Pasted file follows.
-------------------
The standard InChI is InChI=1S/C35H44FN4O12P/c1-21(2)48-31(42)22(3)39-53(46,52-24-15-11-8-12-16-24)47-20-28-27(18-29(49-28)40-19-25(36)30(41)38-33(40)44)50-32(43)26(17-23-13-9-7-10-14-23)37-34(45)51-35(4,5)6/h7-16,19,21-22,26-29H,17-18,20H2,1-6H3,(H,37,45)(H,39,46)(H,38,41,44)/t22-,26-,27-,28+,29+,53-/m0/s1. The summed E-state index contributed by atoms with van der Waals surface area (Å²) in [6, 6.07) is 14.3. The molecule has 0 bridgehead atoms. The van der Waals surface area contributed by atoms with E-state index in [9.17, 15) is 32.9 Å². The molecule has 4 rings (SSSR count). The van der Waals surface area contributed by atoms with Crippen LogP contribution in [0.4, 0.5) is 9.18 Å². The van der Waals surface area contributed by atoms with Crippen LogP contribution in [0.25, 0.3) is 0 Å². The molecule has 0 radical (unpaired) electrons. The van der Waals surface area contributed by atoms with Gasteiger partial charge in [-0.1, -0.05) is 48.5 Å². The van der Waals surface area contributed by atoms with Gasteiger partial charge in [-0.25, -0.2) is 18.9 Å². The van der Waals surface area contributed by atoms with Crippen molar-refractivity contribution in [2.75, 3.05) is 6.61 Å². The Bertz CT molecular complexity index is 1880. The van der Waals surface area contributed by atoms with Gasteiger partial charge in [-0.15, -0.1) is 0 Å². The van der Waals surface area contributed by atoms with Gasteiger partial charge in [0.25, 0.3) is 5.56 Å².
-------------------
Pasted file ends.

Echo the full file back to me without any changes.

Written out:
The standard InChI is InChI=1S/C35H44FN4O12P/c1-21(2)48-31(42)22(3)39-53(46,52-24-15-11-8-12-16-24)47-20-28-27(18-29(49-28)40-19-25(36)30(41)38-33(40)44)50-32(43)26(17-23-13-9-7-10-14-23)37-34(45)51-35(4,5)6/h7-16,19,21-22,26-29H,17-18,20H2,1-6H3,(H,37,45)(H,39,46)(H,38,41,44)/t22-,26-,27-,28+,29+,53-/m0/s1. The summed E-state index contributed by atoms with van der Waals surface area (Å²) in [6, 6.07) is 14.3. The molecule has 0 bridgehead atoms. The van der Waals surface area contributed by atoms with E-state index in [9.17, 15) is 32.9 Å². The molecule has 4 rings (SSSR count). The van der Waals surface area contributed by atoms with Crippen LogP contribution in [0.4, 0.5) is 9.18 Å². The van der Waals surface area contributed by atoms with Crippen LogP contribution in [0.25, 0.3) is 0 Å². The molecule has 0 radical (unpaired) electrons. The van der Waals surface area contributed by atoms with Gasteiger partial charge in [-0.1, -0.05) is 48.5 Å². The van der Waals surface area contributed by atoms with Gasteiger partial charge in [-0.25, -0.2) is 18.9 Å². The van der Waals surface area contributed by atoms with Crippen molar-refractivity contribution in [2.75, 3.05) is 6.61 Å². The Bertz CT molecular complexity index is 1880. The van der Waals surface area contributed by atoms with Gasteiger partial charge in [-0.15, -0.1) is 0 Å². The van der Waals surface area contributed by atoms with Gasteiger partial charge in [0.25, 0.3) is 5.56 Å².